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In and out of battle, the Samurai loved a good sword fight.

by Lino DiNallo

While many Out Adventures holidays delve deep into jungles or up the tallest mountains, the Osaka, Kyoto & Tokyo tour through Japan is our most urban adventure. Perfect for city slickers, it serves up ten days in megalopolis surroundings, with tastes of nature and small-town living thrown in. The trip culminates in the world’s largest supercity, where the population rivals Canada (the second largest country on Earth) at 37 million.

While Japan leads countless trends and technologies, gay culture has further to go on this archipelago. It was only this year – 2021 – that a district court ruled it unconstitutional to ban same-sex marriage. This is welcome news, but the country could still be several years away from legalization.

While Japan plays catch-up with queer life today, it’s worth noting the Samurai, and in turn the general population, openly indulged in same-sex shenanigans. It was only our recent Western (read: Christian) influence that made the Japanese sour on homosexuality.

Read on for a taste of Japan’s queer history.

The Religious Paradox

Shintoism has been around since 1000 BC. As old as Japan itself, the spiritual tradition believes all people are fundamentally good. And since sex, regardless of your partner, was an expression of love it was an inherently benign act. Mind you, it was still possible to “sexually pollute” oneself, but only in the context of spiritual enlightenment.

The Shinto tradition was soon followed by Buddhism (which definitely encouraged abstinence in the name of spiritual purity). Still, Buddhists acknowledged sexual desire was normal. There were no Christian guilt trips, confessions or penance. Moreover, if you got your freak on, Buddhists could appreciate the synergy of a same-sex dalliance. You scratch my back, and I’ll scratch yours.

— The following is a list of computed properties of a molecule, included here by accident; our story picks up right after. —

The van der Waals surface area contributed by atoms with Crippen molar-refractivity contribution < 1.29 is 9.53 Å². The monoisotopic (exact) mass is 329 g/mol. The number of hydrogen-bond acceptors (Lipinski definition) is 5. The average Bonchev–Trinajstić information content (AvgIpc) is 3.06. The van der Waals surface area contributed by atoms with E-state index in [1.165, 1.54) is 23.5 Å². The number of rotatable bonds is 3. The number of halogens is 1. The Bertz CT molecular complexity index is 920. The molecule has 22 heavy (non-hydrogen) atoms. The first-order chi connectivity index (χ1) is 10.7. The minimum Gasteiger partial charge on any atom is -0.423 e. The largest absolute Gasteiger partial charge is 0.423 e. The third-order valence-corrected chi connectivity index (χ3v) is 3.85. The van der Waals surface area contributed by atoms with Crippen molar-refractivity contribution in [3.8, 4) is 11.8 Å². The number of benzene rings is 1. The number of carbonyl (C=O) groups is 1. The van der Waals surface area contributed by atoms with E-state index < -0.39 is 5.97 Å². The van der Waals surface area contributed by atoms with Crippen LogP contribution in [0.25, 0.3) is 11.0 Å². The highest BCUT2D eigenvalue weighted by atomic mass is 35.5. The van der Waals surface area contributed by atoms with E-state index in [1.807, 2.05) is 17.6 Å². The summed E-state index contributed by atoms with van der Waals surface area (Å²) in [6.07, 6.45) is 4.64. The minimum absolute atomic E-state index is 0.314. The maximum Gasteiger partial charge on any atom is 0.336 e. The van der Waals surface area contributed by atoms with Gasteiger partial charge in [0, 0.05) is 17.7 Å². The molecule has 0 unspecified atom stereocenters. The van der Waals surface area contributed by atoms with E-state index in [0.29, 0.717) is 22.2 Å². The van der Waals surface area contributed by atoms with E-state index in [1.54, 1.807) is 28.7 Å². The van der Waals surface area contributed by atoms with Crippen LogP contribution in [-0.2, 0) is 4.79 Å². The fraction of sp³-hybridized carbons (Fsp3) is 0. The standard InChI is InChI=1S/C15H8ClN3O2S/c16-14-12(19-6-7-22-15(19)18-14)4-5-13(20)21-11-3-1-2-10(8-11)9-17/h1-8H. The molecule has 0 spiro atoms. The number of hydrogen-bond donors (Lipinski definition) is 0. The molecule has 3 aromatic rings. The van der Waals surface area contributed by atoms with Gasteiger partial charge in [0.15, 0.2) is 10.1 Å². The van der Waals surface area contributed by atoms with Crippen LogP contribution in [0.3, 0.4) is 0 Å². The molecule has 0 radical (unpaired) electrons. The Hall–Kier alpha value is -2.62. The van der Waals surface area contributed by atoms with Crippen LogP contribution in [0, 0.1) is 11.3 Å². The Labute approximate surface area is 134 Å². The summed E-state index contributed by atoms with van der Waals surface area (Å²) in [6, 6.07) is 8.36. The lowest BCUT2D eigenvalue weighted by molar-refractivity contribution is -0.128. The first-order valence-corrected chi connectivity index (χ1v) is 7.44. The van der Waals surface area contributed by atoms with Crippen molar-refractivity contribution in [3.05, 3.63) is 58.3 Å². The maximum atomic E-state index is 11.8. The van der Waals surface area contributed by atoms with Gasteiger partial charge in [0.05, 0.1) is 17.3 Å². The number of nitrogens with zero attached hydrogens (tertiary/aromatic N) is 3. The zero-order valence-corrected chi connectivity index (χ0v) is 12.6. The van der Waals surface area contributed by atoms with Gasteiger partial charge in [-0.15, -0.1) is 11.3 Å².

Then there was the matter of misogyny. Women were – in no uncertain terms – evil and treacherous. Evil! Treacherous! Gay sex was the more wholesome alternative. Obviously.

Sex wasn’t Sinful

Unlike today’s Christian sensibility, where the point of sex is procreation, ancient Japan got it on like free-loving hippies. Male or female, everybody was fair game in the quest to commingle conjugal cowbells. There was no shame in promiscuity. Getting around was the way to validate you were a succulent piece of sashimi that could still soak up the soy sauce. Moreover, just because you had sex with another man (or woman), there was no need to label it ‘gay’. Same-sex orgasms didn’t warrant coming out parties.

There was a Sex Cult

Buddhism and Shintoism do acknowledge sex is special. But Tachikawa-Ryu, Japan’s take on Tantra, made it a religious experience. Their sexual rituals were said to control supernatural and cosmic forces. Opponents, however, said it was dark-sided black magic. One ritual involved grinding up human skulls, after all. Tachikawa-Ryu was banned in the 13th century, and its writings were destroyed or locked away…though some believe it still operates covertly.

There were Age Differences

Like ancient Greece, where older men took youthful male lovers, Japan’s Nanshouku tradition brought mentorship and sexual relations between older monks and younger fellows coming of age. The arrangement was committed but not monogamous. A rite of passage for the younger men, it was presumed they would eventually marry women and have children.